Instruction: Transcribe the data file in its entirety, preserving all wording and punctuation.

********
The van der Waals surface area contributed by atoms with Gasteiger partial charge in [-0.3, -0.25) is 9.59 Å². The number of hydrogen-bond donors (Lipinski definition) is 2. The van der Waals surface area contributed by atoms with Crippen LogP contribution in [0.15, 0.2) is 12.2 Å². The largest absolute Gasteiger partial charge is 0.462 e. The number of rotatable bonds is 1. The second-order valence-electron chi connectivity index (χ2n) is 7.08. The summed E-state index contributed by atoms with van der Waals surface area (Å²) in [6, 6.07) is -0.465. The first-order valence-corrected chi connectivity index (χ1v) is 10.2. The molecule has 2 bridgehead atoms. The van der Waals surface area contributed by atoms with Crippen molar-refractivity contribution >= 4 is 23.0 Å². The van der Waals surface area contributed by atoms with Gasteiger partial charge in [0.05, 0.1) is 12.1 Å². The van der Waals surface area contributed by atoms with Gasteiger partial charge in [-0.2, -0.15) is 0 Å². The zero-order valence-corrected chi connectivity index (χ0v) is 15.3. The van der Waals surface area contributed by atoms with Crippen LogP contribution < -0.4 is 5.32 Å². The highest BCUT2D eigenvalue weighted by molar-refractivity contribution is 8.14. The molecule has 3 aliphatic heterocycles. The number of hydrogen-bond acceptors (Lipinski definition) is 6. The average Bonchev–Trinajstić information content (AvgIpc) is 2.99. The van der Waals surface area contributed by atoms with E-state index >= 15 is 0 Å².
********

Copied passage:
The van der Waals surface area contributed by atoms with Gasteiger partial charge in [-0.3, -0.25) is 9.59 Å². The number of hydrogen-bond donors (Lipinski definition) is 2. The van der Waals surface area contributed by atoms with Crippen LogP contribution in [0.15, 0.2) is 12.2 Å². The largest absolute Gasteiger partial charge is 0.462 e. The number of rotatable bonds is 1. The second-order valence-electron chi connectivity index (χ2n) is 7.08. The summed E-state index contributed by atoms with van der Waals surface area (Å²) in [6, 6.07) is -0.465. The first-order valence-corrected chi connectivity index (χ1v) is 10.2. The molecule has 2 bridgehead atoms. The van der Waals surface area contributed by atoms with Crippen molar-refractivity contribution >= 4 is 23.0 Å². The van der Waals surface area contributed by atoms with Gasteiger partial charge in [0.05, 0.1) is 12.1 Å². The van der Waals surface area contributed by atoms with Gasteiger partial charge in [-0.2, -0.15) is 0 Å². The zero-order valence-corrected chi connectivity index (χ0v) is 15.3. The van der Waals surface area contributed by atoms with Crippen LogP contribution < -0.4 is 5.32 Å². The highest BCUT2D eigenvalue weighted by molar-refractivity contribution is 8.14. The molecule has 3 aliphatic heterocycles. The number of hydrogen-bond acceptors (Lipinski definition) is 6. The average Bonchev–Trinajstić information content (AvgIpc) is 2.99. The van der Waals surface area contributed by atoms with E-state index >= 15 is 0 Å².